GeminiHeat wrote:
The Carson family will purchase three used cars. There are two models of cars available, Model A and Model B, each of which is available in four colors: blue, black, red, and green. How many different combinations of three cars can the Carsons select if all the cars are to be different colors?
A. 24
B. 32
C. 48
D. 60
E. 192
Take the task of selecting cars and break it into
stages.
Stage 1: Select 3 different colors.
Since the order in which we select the colors does not matter, we can use combinations.
We can select 3 colors from 4 colors in 4C3 ways (
4 ways).
ASIDE: If anyone is interested, we have a video on calculating combinations (like 4C3) in your head (see below)
Stage 2: For one color, choose a model
There are two models (A or B) so this stage can be accomplished in
2 ways.
Stage 3: For another color, choose a model
There are two models (A or B) so this stage can be accomplished in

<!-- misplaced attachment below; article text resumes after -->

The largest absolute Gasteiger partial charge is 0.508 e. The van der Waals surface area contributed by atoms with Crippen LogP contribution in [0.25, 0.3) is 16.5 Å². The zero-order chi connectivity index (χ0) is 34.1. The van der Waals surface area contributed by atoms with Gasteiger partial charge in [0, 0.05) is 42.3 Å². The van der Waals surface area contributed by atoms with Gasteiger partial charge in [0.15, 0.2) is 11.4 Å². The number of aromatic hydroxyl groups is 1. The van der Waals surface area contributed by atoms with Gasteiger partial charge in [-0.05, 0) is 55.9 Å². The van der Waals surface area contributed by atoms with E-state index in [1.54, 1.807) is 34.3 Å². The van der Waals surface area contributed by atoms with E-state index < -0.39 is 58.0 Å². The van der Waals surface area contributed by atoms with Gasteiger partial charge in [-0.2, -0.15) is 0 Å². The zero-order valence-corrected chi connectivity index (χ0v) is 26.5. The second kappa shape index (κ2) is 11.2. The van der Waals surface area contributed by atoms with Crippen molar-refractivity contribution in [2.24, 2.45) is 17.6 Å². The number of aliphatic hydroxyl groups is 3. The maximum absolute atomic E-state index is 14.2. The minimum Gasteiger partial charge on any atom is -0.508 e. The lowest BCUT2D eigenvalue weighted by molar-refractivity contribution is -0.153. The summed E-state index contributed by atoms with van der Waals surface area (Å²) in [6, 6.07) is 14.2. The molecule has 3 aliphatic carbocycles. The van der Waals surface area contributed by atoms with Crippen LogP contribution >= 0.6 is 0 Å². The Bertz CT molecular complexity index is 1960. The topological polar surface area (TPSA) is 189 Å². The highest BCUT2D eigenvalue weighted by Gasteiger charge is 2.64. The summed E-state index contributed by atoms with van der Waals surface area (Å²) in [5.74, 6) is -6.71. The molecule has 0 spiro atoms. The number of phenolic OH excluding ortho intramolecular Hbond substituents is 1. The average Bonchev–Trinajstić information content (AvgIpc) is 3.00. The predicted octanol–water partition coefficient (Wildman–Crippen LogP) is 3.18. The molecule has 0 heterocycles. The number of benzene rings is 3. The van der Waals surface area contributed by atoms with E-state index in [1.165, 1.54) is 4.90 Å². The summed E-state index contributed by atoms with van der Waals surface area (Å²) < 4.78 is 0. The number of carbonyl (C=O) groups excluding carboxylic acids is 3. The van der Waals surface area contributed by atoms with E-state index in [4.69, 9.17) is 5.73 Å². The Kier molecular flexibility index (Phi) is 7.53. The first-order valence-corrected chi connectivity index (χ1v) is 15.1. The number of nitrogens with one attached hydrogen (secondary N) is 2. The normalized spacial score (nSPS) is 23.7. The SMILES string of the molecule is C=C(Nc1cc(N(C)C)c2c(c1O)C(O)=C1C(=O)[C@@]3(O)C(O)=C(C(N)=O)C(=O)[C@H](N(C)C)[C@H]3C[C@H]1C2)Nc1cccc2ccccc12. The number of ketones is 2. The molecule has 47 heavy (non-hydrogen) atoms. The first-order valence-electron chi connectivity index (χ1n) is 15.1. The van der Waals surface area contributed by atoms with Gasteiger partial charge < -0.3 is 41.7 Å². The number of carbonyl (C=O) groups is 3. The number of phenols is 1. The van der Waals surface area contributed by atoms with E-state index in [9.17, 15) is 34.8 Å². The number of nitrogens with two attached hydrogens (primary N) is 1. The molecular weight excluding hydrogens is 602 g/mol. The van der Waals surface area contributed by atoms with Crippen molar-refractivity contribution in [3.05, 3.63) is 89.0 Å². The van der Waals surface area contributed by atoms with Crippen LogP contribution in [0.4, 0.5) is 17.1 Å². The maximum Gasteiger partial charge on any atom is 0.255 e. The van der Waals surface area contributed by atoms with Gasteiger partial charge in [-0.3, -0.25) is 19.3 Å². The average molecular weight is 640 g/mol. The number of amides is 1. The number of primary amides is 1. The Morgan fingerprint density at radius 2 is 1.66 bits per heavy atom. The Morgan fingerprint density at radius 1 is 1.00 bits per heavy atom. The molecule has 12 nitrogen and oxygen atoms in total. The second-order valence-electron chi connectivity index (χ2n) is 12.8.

2 ways.
Stage 4: For the last remaining color, choose a model
There are two models (A or B) so this stage can be accomplished in
2 ways.
By the Fundamental Counting Principle (FCP) we can complete all 4 stages (and thus select the 3 cars) in
(4)(2)(2)(2) ways (= 32 ways)
Answer: B
Note: the FCP can be used to solve the
MAJORITY of counting questions on the GRE. So, be sure to learn it.
FCP is indeed a great method to solve such problems. Could you mention any situations in counting problems where FCP isn't appropriate?